Messiaen: Turangalîla Symphony

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WORKS: Turangalîla Symphony
PERFORMER: Jean-Yves Thibaudet (piano), Takashi Harada (ondes martenot); Royal Concertgebouw Orchestra/Riccardo Chailly
Messiaen’s vast erotico-mystical orchestral epic has become the most popular of all his works, as the number of recordings bears out. Its appeal lies in the bold architecture, unabashed generosity and high colour in its combination of musical elements exotic, oriental and lushly sensuous. There is something here for everybody, from New Agers to Modern Music explorers.


This new Decca set has strong points in its favour. The recording is probably the cleanest yet, the clearest and broadest in range. Every line is audible, but not clinically so: the balance has been achieved to a genuinely musical purpose. The Concertgebouw playing combines accuracy, muscle and an ever-confident sense of direction; Thibaudet’s pianism is of superfine quality. The text used is the newly-made Revised Messiaen Edition, which lends the set an authenticity all its own.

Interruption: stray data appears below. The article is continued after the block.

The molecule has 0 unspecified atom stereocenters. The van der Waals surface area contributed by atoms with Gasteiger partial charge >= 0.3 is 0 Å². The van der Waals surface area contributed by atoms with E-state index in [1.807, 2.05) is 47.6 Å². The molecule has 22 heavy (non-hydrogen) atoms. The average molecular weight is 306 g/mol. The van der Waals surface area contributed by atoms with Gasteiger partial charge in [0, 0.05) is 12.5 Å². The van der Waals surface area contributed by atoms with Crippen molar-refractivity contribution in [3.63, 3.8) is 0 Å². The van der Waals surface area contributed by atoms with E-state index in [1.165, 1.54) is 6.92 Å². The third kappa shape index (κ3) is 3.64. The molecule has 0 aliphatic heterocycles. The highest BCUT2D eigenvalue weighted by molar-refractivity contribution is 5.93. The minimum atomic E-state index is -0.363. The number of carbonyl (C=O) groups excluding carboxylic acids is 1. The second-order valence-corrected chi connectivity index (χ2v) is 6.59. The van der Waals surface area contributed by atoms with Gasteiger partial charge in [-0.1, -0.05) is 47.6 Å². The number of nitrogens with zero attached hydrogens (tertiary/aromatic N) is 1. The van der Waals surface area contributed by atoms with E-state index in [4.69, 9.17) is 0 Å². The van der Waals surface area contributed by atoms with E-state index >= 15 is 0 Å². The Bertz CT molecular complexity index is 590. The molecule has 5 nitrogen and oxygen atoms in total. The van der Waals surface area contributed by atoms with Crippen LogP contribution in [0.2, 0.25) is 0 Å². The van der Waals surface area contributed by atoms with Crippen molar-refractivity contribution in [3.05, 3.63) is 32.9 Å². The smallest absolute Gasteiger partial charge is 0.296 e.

In the end, however, Chailly’s conducting seems to miss out on total engagement with the mood and atmosphere of each movement. The 1987 Rattle/CBSO version (EMI), though less well recorded, less virtuosic in orchestral delivery and with a less exquisite solo pianist in Peter Donohoe, builds up just the overall radiance lacking here. Max Loppert